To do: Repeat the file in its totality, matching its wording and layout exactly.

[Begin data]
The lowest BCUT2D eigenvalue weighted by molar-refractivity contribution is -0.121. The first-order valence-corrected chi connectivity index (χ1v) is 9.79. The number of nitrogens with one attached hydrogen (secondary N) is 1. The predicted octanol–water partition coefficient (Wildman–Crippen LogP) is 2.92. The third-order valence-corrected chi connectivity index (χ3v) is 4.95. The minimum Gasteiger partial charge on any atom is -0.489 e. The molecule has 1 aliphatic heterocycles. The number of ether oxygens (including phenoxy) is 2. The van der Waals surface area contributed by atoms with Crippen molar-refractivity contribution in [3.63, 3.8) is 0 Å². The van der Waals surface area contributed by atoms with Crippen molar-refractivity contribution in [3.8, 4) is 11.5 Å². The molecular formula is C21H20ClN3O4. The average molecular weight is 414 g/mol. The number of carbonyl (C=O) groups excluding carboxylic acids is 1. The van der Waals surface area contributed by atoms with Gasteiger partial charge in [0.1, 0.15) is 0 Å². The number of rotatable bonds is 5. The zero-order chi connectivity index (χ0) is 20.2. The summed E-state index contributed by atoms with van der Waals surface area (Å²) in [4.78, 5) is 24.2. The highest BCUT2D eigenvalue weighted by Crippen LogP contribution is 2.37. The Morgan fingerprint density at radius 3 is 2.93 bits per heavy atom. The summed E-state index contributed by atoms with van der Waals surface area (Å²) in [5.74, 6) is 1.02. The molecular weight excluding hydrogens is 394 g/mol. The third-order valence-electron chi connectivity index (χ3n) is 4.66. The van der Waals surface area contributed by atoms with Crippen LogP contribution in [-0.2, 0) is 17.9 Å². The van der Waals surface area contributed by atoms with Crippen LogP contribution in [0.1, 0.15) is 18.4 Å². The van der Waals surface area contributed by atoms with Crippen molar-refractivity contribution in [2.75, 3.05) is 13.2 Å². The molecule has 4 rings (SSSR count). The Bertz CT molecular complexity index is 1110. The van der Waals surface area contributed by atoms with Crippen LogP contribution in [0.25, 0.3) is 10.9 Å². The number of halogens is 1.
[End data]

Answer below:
The lowest BCUT2D eigenvalue weighted by molar-refractivity contribution is -0.121. The first-order valence-corrected chi connectivity index (χ1v) is 9.79. The number of nitrogens with one attached hydrogen (secondary N) is 1. The predicted octanol–water partition coefficient (Wildman–Crippen LogP) is 2.92. The third-order valence-corrected chi connectivity index (χ3v) is 4.95. The minimum Gasteiger partial charge on any atom is -0.489 e. The molecule has 1 aliphatic heterocycles. The number of ether oxygens (including phenoxy) is 2. The van der Waals surface area contributed by atoms with Crippen molar-refractivity contribution in [3.63, 3.8) is 0 Å². The van der Waals surface area contributed by atoms with Crippen molar-refractivity contribution in [3.8, 4) is 11.5 Å². The molecular formula is C21H20ClN3O4. The average molecular weight is 414 g/mol. The number of carbonyl (C=O) groups excluding carboxylic acids is 1. The van der Waals surface area contributed by atoms with Gasteiger partial charge in [0.1, 0.15) is 0 Å². The number of rotatable bonds is 5. The zero-order chi connectivity index (χ0) is 20.2. The summed E-state index contributed by atoms with van der Waals surface area (Å²) in [4.78, 5) is 24.2. The highest BCUT2D eigenvalue weighted by Crippen LogP contribution is 2.37. The Morgan fingerprint density at radius 3 is 2.93 bits per heavy atom. The summed E-state index contributed by atoms with van der Waals surface area (Å²) in [5.74, 6) is 1.02. The molecular weight excluding hydrogens is 394 g/mol. The third-order valence-electron chi connectivity index (χ3n) is 4.66. The van der Waals surface area contributed by atoms with Crippen LogP contribution in [-0.2, 0) is 17.9 Å². The van der Waals surface area contributed by atoms with Crippen LogP contribution in [0.1, 0.15) is 18.4 Å². The van der Waals surface area contributed by atoms with Crippen molar-refractivity contribution in [2.75, 3.05) is 13.2 Å². The molecule has 4 rings (SSSR count). The Bertz CT molecular complexity index is 1110. The van der Waals surface area contributed by atoms with Crippen LogP contribution in [0.25, 0.3) is 10.9 Å². The number of halogens is 1.